Even the prominent anti-war MP Charles James Fox supported the Bill:
This is the first measure which I could...come down to support, being a measure for the defence of the country...the mass of the country; acting, not in single regiments, but as a great mass of armed citizens, fighting for the preservation of their country, their families, and every thing that is dear to them in life...an armed mass of the country, who are bound by every feeling and by every tie to defend that country to the last drop of their blood, before they will give way to him and his invading forces.
During 1803 the government's call for volunteers to resist an invasion was met with a massive response. However the government was unprepared for the numbers of volunteers, as within a few weeks 280,000 men had volunteered. On 18 August Addington issued a circular discouraging new volunteers "in any county where the effective members of those corps, including the yeomanry, shall exceed the amount of six times the militia". This had little effect since by the first week of September there were 350,000 volunteers. At least half of the volunteers of the summer and autumn of 1803 were not equipped with their own weapon. When the government tried to issue them with pikes this was met with contempt and attacked by the Opposition leader William Windham.
The second half of 1803 marked the height of the invasion scare. When the King reviewed 27,000 volunteers in Hyde Park, London on 26 and 28 October 1803, 500,000 people were estimated to have turned out on each of the two days to witness the event. The Chief Constable of Bramfield (John Carrington) travelled from Hertfordshire to see it, saying: "I never saw such a sight all my days". These were the best-attended of reviews of volunteers which between 1797 and 1805 "were often of daily occurrence".
In 1804 returns to Parliament recorded a total of 480,000 volunteers in uniform. In addition there were the regular forces and the militia, which meant that nearly one-in-five able-bodied men were in uniform. The Speaker, addressing the King at the prorogation of Parliament on 13 August 1803, said "the whole Nation has risen up in Arms". Addington called the volunteer movement on 4 September 1803 "an insurrection of loyalty". The response to the call to arms to resist invasion in these years has impressed some historians: "If some dissentient voices were heard in 1797–8 when the aftermath of the Revolution still lingered in the land, there was increased enthusiasm in the patriotism of 1801, and burning ardour coupled with absolute unanimity in that of 1803–5".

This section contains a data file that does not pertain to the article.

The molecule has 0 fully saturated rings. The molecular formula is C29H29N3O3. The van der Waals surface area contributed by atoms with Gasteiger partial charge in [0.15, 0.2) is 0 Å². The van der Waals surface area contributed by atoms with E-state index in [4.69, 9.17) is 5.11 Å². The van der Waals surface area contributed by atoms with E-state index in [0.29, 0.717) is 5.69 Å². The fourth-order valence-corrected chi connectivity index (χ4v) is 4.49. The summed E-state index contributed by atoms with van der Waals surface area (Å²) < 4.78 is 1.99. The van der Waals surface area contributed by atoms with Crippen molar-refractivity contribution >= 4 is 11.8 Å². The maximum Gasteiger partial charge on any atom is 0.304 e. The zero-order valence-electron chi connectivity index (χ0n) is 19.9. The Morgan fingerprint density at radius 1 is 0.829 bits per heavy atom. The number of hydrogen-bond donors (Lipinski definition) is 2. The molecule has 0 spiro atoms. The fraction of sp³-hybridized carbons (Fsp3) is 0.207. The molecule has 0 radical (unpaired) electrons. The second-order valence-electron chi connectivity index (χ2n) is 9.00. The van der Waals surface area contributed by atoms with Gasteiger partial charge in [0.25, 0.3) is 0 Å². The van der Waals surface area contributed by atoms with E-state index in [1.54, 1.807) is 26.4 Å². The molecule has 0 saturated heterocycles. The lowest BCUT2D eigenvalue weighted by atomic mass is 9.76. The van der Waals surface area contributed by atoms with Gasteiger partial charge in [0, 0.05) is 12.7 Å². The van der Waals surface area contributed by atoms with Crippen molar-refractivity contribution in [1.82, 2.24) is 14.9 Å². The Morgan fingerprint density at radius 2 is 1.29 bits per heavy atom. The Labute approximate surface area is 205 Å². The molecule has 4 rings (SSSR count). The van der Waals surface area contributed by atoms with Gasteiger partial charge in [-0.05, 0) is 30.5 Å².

The Royal Navy kept a constant blockade of French harbours from Toulon to the Texel, just outside artillery range, waiting for a French ship to sail close enough to be attacked. Rear-Admiral of the United Kingdom Admiral Cornwallis had a fleet off Brest and Commander-in-Chief of the North Sea Admiral Keith possessed a fleet between the Downs and Selsey Bill. A further line of British ships lay close to the English coast to intercept any French ships that broke through the blockade. The French were unwilling to venture out of their ports and so in the two years only nine flotilla ships had been captured or sunk by the Royal Navy. During the end of December 1803 a violent storm blew Cornwallis's fleet from Brest and it had to stay in Torbay, giving the French fleet two days opportunity to invade. Upon hearing this Addington gave orders to prepare for an imminent invasion, but the French never used this opportunity.
In July 1803 the Duke of York argued for the construction of field fortifications as soon as possible because "the Erection of such Works must be immediate with a view to their probable utility", placing them at "Points where a Landing threatens the most important interests of the Country". In August he requested from Addington further funds for such fortifications, who eventually consented. The Duke of York's priorities were the building of considerable fortifications at the Western Heights looking over the port of Dover and then the construction of Martello towers along the Kent and Sussex coasts.
Across the coast of Kent and Sussex the government constructed a series of well-fortified towers, known as Martello towers, between 1805 and 1808. In September 1804 Pitt's government ordered General Sir William Twiss to scout the south-east coast of England for possible sites for Martello towers, to be used as artillery emplacements. Twiss earmarked eighty-eight appropriate sites between Seaford and Eastwear Bay. Twiss also headed the team that designed the Martello towers. Twiss's plan was adopted in October at a defence conference in Rochester attended by Pitt, Lord Camden, the Duke of York, Lord Chatham, Major General Sir Robert Brownrigg, Lieutenant Colonel John Brown and Twiss. Eventually seventy-four towers were built, with two (Eastbourne and Dymchurch) being considerably larger with eleven guns and housing 350 soldiers. These became known as Grand Redoubts. A second line of twenty-nine towers, from Clacton-on-Sea to Slaghden near Aldeburgh, was constructed by 1812, including a redoubt at Harwich. Forty were built in Ireland.
Royal Military Canal